Reason # 32 – 100% Performance Record. There are very few certainties in this world about anything but one thing is for sure: The Church will prevail, the Church will be here to infallibly lead us to the end of days. “How arrogant!” you might say. And yet,  say it I did. Why? Not because of any human guarantee, but based rather on the firm promise of Jesus himself.

The place is Ceasarea Phillipi and Jesus is speaking to Simon Peter who had just confessed him to be the Christ and the Son of  the Living God. Now Jesus speaks and says, You are Peter (Rock), and upon this rock I will build my church,and the gates of hell  shall not prevail against it.  (Matt 16:18) The Church will surely be hated, attacked and persecuted but Hell will never prevail, never defeat the Church Jesus founded.  Now I want to emphasize that this power of the Church to endure to the end is no human power. It is not based on brilliant or perfect human leaders. It is based solely on Jesus’  promise. So it is not arrogant to make this claim, it is simply biblical and a matter of faith in Jesus.

This prevailing power of the Church can be understood in a couple of ways. First it means that the Church will be here to the end.  Count on it since Jesus promised it. This is what is meant by the “indefectability” of Church. Secondly, this promise means that the Church cannot mislead us or teachly falsely in a matter of faith and morals.

In order to preserve the Church in the purity of the faith handed on by the apostles, Christ who is the Truth willed to confer on her a share in his own infallibility…The mission of the Magisterium is linked to the definitive nature of the covenant established by God with his people in Christ. It is this Magisterium’s task to preserve God’s people from deviations and defections and to guarantee them the objective possibility of professing the true faith without error. Thus, the pastoral duty of the Magisterium is aimed at seeing to it that the People of God abides in the truth that liberates. To fulfill this service, Christ endowed the Church’s shepherds with the charism of infallibility in matters of faith and morals. The exercise of this charism takes several forms: “The Roman Pontiff, head of the college of bishops, enjoys this infallibility in virtue of his office, when, as supreme pastor and teacher of all the faithful – who confirms his brethren in the faith he proclaims by a definitive act a doctrine pertaining to faith or morals. The infallibility promised to the Church is also present in the body of bishops when, together with Peter’s successor, they exercise the supreme Magisterium, above all in an Ecumenical Council. (Catechism of the Catholic Church 889-891)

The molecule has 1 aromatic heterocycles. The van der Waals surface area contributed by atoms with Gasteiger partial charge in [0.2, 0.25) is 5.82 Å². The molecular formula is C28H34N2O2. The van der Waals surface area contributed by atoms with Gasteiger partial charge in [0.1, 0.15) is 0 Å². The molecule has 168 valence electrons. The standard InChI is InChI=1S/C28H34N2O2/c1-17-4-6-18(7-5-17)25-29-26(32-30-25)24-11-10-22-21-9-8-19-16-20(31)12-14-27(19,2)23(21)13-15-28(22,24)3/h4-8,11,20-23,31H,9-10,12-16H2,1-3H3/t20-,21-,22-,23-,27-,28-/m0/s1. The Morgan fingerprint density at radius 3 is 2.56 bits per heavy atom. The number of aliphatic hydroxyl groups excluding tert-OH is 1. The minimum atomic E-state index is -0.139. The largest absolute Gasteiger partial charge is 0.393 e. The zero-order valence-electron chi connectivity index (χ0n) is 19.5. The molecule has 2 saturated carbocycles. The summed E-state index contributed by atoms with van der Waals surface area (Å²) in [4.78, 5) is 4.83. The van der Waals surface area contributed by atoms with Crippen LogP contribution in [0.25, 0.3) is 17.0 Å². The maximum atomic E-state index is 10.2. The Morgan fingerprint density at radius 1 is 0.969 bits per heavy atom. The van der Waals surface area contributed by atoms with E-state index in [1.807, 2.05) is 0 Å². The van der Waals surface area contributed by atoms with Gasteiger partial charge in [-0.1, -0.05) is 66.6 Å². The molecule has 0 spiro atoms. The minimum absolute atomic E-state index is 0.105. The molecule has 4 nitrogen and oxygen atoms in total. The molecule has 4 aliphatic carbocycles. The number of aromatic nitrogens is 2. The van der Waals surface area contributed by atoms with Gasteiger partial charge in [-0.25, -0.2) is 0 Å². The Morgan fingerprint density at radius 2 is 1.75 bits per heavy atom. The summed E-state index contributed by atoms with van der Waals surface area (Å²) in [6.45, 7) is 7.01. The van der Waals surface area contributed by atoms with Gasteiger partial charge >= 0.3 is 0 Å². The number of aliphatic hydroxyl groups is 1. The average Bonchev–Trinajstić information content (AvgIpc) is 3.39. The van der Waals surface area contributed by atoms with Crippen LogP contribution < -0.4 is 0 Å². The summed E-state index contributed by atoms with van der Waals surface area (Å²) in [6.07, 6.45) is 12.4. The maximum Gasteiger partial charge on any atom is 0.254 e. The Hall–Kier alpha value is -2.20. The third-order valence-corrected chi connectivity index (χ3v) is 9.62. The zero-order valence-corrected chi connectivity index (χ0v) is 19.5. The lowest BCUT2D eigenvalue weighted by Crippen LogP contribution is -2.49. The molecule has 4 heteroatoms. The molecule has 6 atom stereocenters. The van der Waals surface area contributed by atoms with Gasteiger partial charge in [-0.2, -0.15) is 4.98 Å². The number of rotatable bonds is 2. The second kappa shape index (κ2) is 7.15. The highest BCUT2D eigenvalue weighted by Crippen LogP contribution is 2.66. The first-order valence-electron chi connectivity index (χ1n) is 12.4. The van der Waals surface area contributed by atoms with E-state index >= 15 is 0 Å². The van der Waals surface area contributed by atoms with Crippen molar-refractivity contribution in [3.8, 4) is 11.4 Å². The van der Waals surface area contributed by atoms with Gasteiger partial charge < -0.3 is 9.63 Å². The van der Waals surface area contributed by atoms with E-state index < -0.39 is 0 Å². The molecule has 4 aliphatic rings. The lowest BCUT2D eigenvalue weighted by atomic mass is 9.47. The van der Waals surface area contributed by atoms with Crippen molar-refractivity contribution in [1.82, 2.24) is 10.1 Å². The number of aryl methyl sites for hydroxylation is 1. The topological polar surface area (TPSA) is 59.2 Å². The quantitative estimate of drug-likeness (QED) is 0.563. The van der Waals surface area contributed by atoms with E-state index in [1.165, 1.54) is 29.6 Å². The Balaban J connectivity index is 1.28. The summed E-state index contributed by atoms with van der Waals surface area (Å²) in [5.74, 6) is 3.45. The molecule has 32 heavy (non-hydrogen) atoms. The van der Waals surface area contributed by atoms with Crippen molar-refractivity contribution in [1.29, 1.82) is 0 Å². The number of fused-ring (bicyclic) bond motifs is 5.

Now some object to claim. But reason with me for a minute. Jesus promised that the gates of Hell could not prevail against the Church. But if the Church could formally teach error about faith and morals, if the Church could mislead people about what was necessary for their eternal salvation, then it would be a fact that the gates of Hell HAD prevailed. But since Jesus promised it could never happen, then, by God’s grace, the Church is protected from formally teaching falsely on matters of faith and morals. Do you trust Jesus and believe his word? Then the Church is unsinkable and infallible regarding faith and morals.

So why is this a reason to come home? Well, let’s say you have a choice to take one of two airplanes to take to a distant city, lets call it “Heavenly City.” The one plane (Church Airlines) gets there 100% of the time. The other plane (Alsoran Airlines) gets there sometimes, but other times it is in disrepair, or  it lands in the wrong city, or at still other times it crashes. OK, which plane are you going to take? Now I am not going to tell you that only Church Airline riders  get to Heavenly City. A few people on the other plane do sometimes get there, but its a pretty uncertain ride. At least with Church Airlines the plane is certain to get there: it won’t crash, get lost or fail to take off. So, choose this airline! The world might not get you there, untested spiritualities and the latest trends won’t cut it. Only Jesus and the Catholic Church he founded are up to the job 100% of the time. Now be careful though. You have to stay on the plane for the whole journey. Don’t get off at a connecting city (Sin City) or  any such thing. The plane is 100% reliable by Jesus own promise.  It’s a pretty good reason to come home and get on board before the door cloese and walkway swings back. There is a mid-flight meal, the Eucharist, and an in-flight movie, the Word of God included in the price of your ticket which is, by the way, free.

Now this video is about the Gospel Train not a plane but the thought is still the same: “Then Get on Board, Children, there’s room for many a more!”